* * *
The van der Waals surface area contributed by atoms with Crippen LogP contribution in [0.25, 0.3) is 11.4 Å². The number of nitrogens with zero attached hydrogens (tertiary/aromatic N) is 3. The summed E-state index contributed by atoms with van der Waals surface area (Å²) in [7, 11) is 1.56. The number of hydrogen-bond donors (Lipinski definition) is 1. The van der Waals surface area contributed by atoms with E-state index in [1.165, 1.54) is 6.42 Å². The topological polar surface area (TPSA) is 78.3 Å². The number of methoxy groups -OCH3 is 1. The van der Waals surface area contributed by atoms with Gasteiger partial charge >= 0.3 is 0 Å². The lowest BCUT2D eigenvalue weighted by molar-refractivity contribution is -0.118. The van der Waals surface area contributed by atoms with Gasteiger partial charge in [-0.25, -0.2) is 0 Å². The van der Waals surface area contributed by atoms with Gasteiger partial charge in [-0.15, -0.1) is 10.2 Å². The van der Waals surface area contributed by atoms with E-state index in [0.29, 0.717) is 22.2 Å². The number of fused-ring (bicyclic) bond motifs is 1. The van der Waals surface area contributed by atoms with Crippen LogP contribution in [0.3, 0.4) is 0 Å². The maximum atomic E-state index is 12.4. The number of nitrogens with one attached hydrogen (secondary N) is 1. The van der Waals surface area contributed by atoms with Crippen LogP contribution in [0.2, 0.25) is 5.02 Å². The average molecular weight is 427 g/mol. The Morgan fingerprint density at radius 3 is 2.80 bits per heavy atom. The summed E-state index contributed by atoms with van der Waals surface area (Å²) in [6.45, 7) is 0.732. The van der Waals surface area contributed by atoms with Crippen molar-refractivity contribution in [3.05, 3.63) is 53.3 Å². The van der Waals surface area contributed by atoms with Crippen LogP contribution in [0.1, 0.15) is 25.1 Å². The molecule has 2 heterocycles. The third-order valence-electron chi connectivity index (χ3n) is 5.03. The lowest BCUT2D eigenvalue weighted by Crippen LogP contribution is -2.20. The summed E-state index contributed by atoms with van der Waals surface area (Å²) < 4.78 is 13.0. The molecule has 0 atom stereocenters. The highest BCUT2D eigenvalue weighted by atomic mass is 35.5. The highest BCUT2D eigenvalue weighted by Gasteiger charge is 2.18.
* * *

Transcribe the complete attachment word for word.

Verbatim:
The van der Waals surface area contributed by atoms with Crippen LogP contribution in [0.25, 0.3) is 11.4 Å². The number of nitrogens with zero attached hydrogens (tertiary/aromatic N) is 3. The summed E-state index contributed by atoms with van der Waals surface area (Å²) in [7, 11) is 1.56. The number of hydrogen-bond donors (Lipinski definition) is 1. The van der Waals surface area contributed by atoms with E-state index in [1.165, 1.54) is 6.42 Å². The topological polar surface area (TPSA) is 78.3 Å². The number of methoxy groups -OCH3 is 1. The van der Waals surface area contributed by atoms with Gasteiger partial charge >= 0.3 is 0 Å². The lowest BCUT2D eigenvalue weighted by molar-refractivity contribution is -0.118. The van der Waals surface area contributed by atoms with Gasteiger partial charge in [-0.25, -0.2) is 0 Å². The van der Waals surface area contributed by atoms with Gasteiger partial charge in [-0.15, -0.1) is 10.2 Å². The van der Waals surface area contributed by atoms with E-state index in [0.29, 0.717) is 22.2 Å². The number of fused-ring (bicyclic) bond motifs is 1. The van der Waals surface area contributed by atoms with Crippen LogP contribution in [0.3, 0.4) is 0 Å². The maximum atomic E-state index is 12.4. The number of nitrogens with one attached hydrogen (secondary N) is 1. The van der Waals surface area contributed by atoms with Crippen LogP contribution in [0.2, 0.25) is 5.02 Å². The average molecular weight is 427 g/mol. The Morgan fingerprint density at radius 3 is 2.80 bits per heavy atom. The summed E-state index contributed by atoms with van der Waals surface area (Å²) in [6.45, 7) is 0.732. The van der Waals surface area contributed by atoms with Crippen molar-refractivity contribution in [3.05, 3.63) is 53.3 Å². The van der Waals surface area contributed by atoms with Crippen LogP contribution in [0.1, 0.15) is 25.1 Å². The molecule has 2 heterocycles. The third-order valence-electron chi connectivity index (χ3n) is 5.03. The lowest BCUT2D eigenvalue weighted by Crippen LogP contribution is -2.20. The summed E-state index contributed by atoms with van der Waals surface area (Å²) < 4.78 is 13.0. The molecule has 0 atom stereocenters. The highest BCUT2D eigenvalue weighted by atomic mass is 35.5. The highest BCUT2D eigenvalue weighted by Gasteiger charge is 2.18.